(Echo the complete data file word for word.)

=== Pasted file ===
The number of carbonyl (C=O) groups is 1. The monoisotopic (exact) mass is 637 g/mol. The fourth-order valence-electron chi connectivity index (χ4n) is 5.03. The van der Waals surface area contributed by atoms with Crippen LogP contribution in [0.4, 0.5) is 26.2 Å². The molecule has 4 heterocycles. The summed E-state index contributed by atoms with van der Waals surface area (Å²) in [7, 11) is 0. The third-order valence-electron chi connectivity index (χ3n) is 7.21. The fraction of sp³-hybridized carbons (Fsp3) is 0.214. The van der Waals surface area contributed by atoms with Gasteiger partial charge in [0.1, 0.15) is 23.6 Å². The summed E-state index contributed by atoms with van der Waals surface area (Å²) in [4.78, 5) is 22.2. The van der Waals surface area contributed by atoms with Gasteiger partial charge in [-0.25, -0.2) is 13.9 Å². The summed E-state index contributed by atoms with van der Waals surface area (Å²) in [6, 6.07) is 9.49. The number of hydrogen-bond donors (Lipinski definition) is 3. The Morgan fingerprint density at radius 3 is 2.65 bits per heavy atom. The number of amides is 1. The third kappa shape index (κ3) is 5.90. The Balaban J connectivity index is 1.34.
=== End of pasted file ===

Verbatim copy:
The number of carbonyl (C=O) groups is 1. The monoisotopic (exact) mass is 637 g/mol. The fourth-order valence-electron chi connectivity index (χ4n) is 5.03. The van der Waals surface area contributed by atoms with Crippen LogP contribution in [0.4, 0.5) is 26.2 Å². The molecule has 4 heterocycles. The summed E-state index contributed by atoms with van der Waals surface area (Å²) in [7, 11) is 0. The third-order valence-electron chi connectivity index (χ3n) is 7.21. The fraction of sp³-hybridized carbons (Fsp3) is 0.214. The van der Waals surface area contributed by atoms with Gasteiger partial charge in [0.1, 0.15) is 23.6 Å². The summed E-state index contributed by atoms with van der Waals surface area (Å²) in [4.78, 5) is 22.2. The van der Waals surface area contributed by atoms with Gasteiger partial charge in [-0.25, -0.2) is 13.9 Å². The summed E-state index contributed by atoms with van der Waals surface area (Å²) in [6, 6.07) is 9.49. The number of hydrogen-bond donors (Lipinski definition) is 3. The Morgan fingerprint density at radius 3 is 2.65 bits per heavy atom. The number of amides is 1. The third kappa shape index (κ3) is 5.90. The Balaban J connectivity index is 1.34.